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Answer: This entertaining video depicts a shady-looking character going through a grocery store stuffing items in his coat. As he walks out, he is scanned and the security guard, who looks like he is going to stop him for theft, tears off the receipt and hands it to the man. Students might conclude that RFID technology can be used to scan an entire cart of merchandise, for example, allowing shoppers to check out more quickly. RFID tags impact the channel of distribution in many ways: Warehousing Products could be more easily identified when coming into the warehouse and their location within the warehouse could be easily ascertained. Inventory RFID could help reduce stockouts, theft, error, and vendor fraud. Transportation Better tracking from ocean liner, rail, and trucking will help ensure on-time delivery. Information management Supply chain members could easily share data and locate freight within minutes. Probably the biggest obstacle to adopting this technology is price. The price is still highfor the chips, the hardware, and the software. In addition, some companies are not ready for the level of data that will be produced and the start-up costs of hiring and training IT professionals and logistic managers. Another obstacle is privacy concerns, with some likening the use of this technology to George Orwells 1984.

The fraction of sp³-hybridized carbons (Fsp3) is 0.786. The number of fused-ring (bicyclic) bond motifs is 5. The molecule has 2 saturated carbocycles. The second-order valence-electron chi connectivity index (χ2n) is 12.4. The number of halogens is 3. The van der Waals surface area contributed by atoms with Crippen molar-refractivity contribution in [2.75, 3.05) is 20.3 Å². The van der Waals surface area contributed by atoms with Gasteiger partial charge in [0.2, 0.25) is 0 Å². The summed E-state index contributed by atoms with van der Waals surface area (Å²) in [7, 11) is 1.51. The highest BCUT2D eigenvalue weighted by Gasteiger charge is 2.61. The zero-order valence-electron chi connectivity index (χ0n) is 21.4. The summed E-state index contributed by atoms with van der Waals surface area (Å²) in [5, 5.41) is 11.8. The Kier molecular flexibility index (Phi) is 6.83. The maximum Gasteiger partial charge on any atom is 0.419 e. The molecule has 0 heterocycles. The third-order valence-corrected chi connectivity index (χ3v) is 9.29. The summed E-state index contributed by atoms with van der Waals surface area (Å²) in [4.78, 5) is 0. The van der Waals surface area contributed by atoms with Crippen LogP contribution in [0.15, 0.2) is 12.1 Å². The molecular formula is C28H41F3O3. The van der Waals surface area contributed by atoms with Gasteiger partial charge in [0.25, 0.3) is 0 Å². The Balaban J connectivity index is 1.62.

Marketing Technology: Omnichannels A key to satisfying retail customers is to carry products they want. However, Macys used to find that while an item was out of stock online, it had plenty of stock in the store and ended up marking it down to clear them out. Not anymore. Macys is now turning almost 300 of its 800plus stores into combination retail outlets and online warehouses to combat competitors such as Amazon.com, which has an extensive network of warehouses located near high-population areas. New technology dynamically updates the status of all items in every store, so if an online shopper wants an item, and it exists in any Macys store, the store will ship the item to the consumer. In-store shoppers can also have an item shipped to them from another store if its out of stock where they are shopping. Items not selling well in stores are shifted to the online site where they can be sold at full price rather than marked down. Integrated Internet and physical stores are called omnichannels. Nordstrom and Toys R Us have used omnichannels for a few years and realize fewer markdowns, improved margins, and faster inventory turnover.